Preimplantation Genetic Testing

Preimplantation genetic testing overview

  • During an IVF cycle, preimplantation genetic testing can be performed in order to check embryos for genetic abnormalities, including single gene mutations or chromosomal defects.
  • Abnormalities in chromosomes are believed to be the most common cause of failed implantation and miscarriage and cause birth defects such as Down syndrome.
  • Preimplantation genetic testing can improve the chance of a healthy, live birth and reduce the risk of passing on a genetic disorder to a child.
  • Risks and considerations for genetic testing include the accuracy of testing and ethical considerations related to embryo selection.

What is preimplantation genetic testing?

Preimplantation genetic testing identifies genetic flaws in embryos prior to transfer to the uterus during an IVF cycle. The two main benefits offered by preimplantation genetic testing are:

  • Reduced risk of passing a genetic disease to a child
  • Increased chance of a successful pregnancy and birth from IVF treatment with a chromosomally normal embryo.

Depending on the mother’s age, approximately 25-85 percent of embryos will have genetic abnormalities. Embryos with genetic defects, either in a single gene or in the chromosomes, are more likely to cause implantation failure, miscarriage or a birth defect in the resulting child. Chromosome abnormalities account for most genetic pregnancy problems as opposed to single gene defects. Both types of genetic abnormalities can occur in embryos derived from natural conception and assisted reproduction and are a large reason why about 20 percent of all pregnancies end in miscarriage.

Two types of genetic tests are used to identify genetic flaws in embryos: preimplantation genetic screening (PGS) and preimplantation genetic diagnosis (PGD). PGS is used to identify chromosomal abnormalities, and PGD is used to detect single gene disorders, such as those that cause cystic fibrosis or sickle cell anemia. Doctors may recommend one or both tests, depending on a couple’s medical and family history.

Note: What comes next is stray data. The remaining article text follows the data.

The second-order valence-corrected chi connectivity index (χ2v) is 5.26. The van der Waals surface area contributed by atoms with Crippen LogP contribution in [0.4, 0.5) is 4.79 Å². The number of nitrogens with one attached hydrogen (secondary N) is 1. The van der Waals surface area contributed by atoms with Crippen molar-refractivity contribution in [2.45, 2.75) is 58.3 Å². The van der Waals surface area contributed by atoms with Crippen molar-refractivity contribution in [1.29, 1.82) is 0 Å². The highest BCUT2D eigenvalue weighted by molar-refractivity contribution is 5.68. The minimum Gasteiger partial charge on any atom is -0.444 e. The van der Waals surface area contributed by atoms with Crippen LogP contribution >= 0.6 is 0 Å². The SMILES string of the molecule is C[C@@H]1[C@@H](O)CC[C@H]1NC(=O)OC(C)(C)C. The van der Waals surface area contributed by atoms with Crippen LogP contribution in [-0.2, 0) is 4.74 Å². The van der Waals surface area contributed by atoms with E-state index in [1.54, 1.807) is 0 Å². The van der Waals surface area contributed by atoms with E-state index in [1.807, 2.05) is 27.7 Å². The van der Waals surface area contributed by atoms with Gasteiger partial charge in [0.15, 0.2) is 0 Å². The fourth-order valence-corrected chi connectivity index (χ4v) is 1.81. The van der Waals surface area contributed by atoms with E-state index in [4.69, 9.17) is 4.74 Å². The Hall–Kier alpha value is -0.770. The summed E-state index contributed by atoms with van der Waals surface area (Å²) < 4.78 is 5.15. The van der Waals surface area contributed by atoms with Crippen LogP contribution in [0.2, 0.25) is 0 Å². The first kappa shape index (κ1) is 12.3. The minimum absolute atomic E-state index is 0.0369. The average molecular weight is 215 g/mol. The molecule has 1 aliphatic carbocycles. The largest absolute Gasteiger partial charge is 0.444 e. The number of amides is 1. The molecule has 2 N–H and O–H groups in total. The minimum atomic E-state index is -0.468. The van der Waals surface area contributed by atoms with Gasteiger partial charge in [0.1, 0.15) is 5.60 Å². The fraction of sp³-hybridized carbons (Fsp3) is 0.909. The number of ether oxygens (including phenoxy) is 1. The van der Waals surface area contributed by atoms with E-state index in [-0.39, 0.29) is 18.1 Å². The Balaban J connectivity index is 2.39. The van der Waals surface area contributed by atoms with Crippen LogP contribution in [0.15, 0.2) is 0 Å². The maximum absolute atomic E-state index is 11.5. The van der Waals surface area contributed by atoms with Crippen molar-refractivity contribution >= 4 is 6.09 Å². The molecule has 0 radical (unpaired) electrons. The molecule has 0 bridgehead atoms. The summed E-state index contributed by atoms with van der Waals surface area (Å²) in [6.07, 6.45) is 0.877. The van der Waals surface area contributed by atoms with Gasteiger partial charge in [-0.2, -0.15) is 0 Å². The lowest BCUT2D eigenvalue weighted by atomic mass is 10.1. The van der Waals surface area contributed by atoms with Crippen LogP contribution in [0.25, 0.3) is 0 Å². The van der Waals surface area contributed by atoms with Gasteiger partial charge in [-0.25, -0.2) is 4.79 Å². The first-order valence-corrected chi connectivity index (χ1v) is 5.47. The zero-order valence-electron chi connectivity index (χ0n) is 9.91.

After preimplantation genetic testing, only embryos without genetic defects are selected for embryo transfer. This embryo screening technique increases the success of pregnancy and live birth rates with IVF treatment.

When are PGS and PGD used and what’s the difference?

How preimplantation genetic testing is performed

There are two basic steps to preimplantation genetic screening. First, a biopsy is performed. Second, a laboratory that specializes in genetic analysis of small amounts of deoxyribonucleic acid (DNA) analyzes the biopsy.

At the Loma Linda University Center for Fertility and IVF, biopsies are only performed on day 5 or day 6 after egg retrieval, when embryos are at the blastocyst stage of development. Blastocyst biopsy has been shown to be safe with no effect on embryo development. The blastocyst contains two cell types, the inner cell mass (ICM) that eventually develops into fetal tissues, and the trophectoderm (TE) that gives rise to the developing placenta and other extra-embryonic tissues.